The Grandfather of Door County Lighthouses: Pottawatomie Lighthouse

Door County’s first lighthouse, Pottawatomie Lighthouse, has been dubbed “the grandfather of Door County lighthouses,” and for good reason: it has spent the past 179 years protecting the passage between Rock Island to the south and St. Martin Island to the north.

Its beginnings lie in a time of prosperity on many fronts, the most important being the thriving trade between Green Bay (then one of just two population centers in the state) and the cities of the eastern Great Lakes, which dramatically increased with the completion of the Erie Canal in 1825, according to information on the Door County Maritime Museum’s website.

In response, dozens of Detroit merchants and ship owners petitioned Congress in 1834 to build a lighthouse on Rock Island. Congress responded by approving the request and setting aside money for construction in 1836 of a 30-foot-tall stone tower, which included an 11-foot diameter lantern deck on top of the tower and an octagonal iron lantern containing 11 oil lamps and 11 14-inch reflectors.

A stone dwelling was built separate from the tower, and Lighthouse Authorities accepted the new lighthouse in 1837. The first keeper of the lighthouse was David E. Corbin, a War of 1812 veteran.

Two decades after the Pottawatomie Lighthouse and the stone dwelling were built, both were razed due to moisture damage as a direct result of the wrong mortar being used. In the lighthouse’s place, the Lighthouse Board Crew constructed the present day 33’ x 31’ structure with an eight-foot square wooden tower. It was topped with a nine-sided lantern that held a fixed white light visible 14 nautical miles in clear weather.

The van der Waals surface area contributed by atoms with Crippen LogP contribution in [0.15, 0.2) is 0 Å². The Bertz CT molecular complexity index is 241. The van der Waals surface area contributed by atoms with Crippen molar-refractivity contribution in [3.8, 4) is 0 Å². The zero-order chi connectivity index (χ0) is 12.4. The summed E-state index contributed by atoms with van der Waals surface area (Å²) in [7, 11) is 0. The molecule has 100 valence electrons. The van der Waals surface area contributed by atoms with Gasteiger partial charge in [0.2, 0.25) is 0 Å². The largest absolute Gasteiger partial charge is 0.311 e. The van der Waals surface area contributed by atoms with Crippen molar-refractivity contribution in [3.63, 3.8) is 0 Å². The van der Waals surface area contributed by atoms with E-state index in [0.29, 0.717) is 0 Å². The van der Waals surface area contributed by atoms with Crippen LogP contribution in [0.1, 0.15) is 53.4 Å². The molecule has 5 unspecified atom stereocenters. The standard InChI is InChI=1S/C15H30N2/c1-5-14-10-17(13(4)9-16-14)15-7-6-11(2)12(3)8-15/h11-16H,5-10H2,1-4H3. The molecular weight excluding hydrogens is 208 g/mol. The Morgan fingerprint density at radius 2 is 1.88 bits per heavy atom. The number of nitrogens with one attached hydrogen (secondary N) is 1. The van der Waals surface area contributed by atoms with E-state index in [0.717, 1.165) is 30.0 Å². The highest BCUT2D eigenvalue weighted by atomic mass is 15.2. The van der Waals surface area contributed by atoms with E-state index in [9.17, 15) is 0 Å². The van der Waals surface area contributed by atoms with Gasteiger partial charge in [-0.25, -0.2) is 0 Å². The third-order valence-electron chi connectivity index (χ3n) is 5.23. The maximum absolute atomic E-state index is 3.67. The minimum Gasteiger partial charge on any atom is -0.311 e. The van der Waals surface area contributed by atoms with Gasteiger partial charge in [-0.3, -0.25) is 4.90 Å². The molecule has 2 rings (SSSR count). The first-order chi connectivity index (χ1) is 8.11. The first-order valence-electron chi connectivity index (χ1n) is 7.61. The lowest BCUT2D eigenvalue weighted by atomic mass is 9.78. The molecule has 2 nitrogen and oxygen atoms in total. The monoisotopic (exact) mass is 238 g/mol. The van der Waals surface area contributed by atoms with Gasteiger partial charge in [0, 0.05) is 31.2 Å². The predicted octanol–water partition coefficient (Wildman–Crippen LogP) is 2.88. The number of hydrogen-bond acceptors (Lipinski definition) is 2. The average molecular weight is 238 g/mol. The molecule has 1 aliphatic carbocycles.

Lighthouse keepers manned it through the 1940s when it was taken over by the U.S. Coast Guard.

In the 1980s, the station was automated with a battery-powered beacon and in 1986 the batteries were replaced by solar panels. Three years later, Coast Guardsmen erected the present steel tower and moved the beacon to it.

In 1979, it was placed on the National Register of Historic Places and in the early-2000s, the Friends of Rock Island restored the lighthouse (with help from the Wisconsin Bureau of Parks and grants through the Wisconsin Department of Natural Resources) to resemble its appearance in 1910.

Today tours of the lighthouse often call for an entire day of planning, as there is a one-mile walk to the lighthouse from the ferry dock. Free guided tours are offered daily Memorial Day weekend through Columbus Day weekend.

Related Organizations